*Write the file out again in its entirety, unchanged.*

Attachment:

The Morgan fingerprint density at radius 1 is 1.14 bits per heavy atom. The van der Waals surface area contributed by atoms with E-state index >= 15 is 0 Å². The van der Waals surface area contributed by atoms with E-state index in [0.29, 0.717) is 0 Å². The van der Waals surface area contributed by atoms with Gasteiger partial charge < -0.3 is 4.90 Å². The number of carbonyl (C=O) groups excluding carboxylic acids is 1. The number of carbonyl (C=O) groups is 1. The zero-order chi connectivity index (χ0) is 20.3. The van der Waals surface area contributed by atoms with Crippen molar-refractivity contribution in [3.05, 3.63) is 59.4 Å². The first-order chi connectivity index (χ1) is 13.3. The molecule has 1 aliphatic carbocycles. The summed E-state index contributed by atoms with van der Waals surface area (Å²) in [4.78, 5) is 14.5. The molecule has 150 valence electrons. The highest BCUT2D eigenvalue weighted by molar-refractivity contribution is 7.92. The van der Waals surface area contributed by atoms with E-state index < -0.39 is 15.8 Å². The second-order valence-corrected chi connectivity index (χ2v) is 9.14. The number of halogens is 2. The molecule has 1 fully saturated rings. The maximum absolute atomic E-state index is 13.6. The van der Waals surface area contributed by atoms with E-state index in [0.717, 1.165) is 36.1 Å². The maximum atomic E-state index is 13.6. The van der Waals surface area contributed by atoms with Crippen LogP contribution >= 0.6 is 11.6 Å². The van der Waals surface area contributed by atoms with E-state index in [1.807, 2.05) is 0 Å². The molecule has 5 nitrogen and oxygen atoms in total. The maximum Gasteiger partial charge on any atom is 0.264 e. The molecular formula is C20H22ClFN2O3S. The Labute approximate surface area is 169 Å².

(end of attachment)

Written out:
The Morgan fingerprint density at radius 1 is 1.14 bits per heavy atom. The van der Waals surface area contributed by atoms with E-state index >= 15 is 0 Å². The van der Waals surface area contributed by atoms with E-state index in [0.29, 0.717) is 0 Å². The van der Waals surface area contributed by atoms with Gasteiger partial charge < -0.3 is 4.90 Å². The number of carbonyl (C=O) groups excluding carboxylic acids is 1. The number of carbonyl (C=O) groups is 1. The zero-order chi connectivity index (χ0) is 20.3. The van der Waals surface area contributed by atoms with Crippen molar-refractivity contribution in [3.05, 3.63) is 59.4 Å². The first-order chi connectivity index (χ1) is 13.3. The molecule has 1 aliphatic carbocycles. The summed E-state index contributed by atoms with van der Waals surface area (Å²) in [4.78, 5) is 14.5. The molecule has 150 valence electrons. The highest BCUT2D eigenvalue weighted by molar-refractivity contribution is 7.92. The van der Waals surface area contributed by atoms with E-state index < -0.39 is 15.8 Å². The second-order valence-corrected chi connectivity index (χ2v) is 9.14. The number of halogens is 2. The molecule has 1 fully saturated rings. The maximum absolute atomic E-state index is 13.6. The van der Waals surface area contributed by atoms with E-state index in [0.717, 1.165) is 36.1 Å². The maximum atomic E-state index is 13.6. The van der Waals surface area contributed by atoms with Crippen LogP contribution >= 0.6 is 11.6 Å². The van der Waals surface area contributed by atoms with E-state index in [1.807, 2.05) is 0 Å². The molecule has 5 nitrogen and oxygen atoms in total. The maximum Gasteiger partial charge on any atom is 0.264 e. The molecular formula is C20H22ClFN2O3S. The Labute approximate surface area is 169 Å².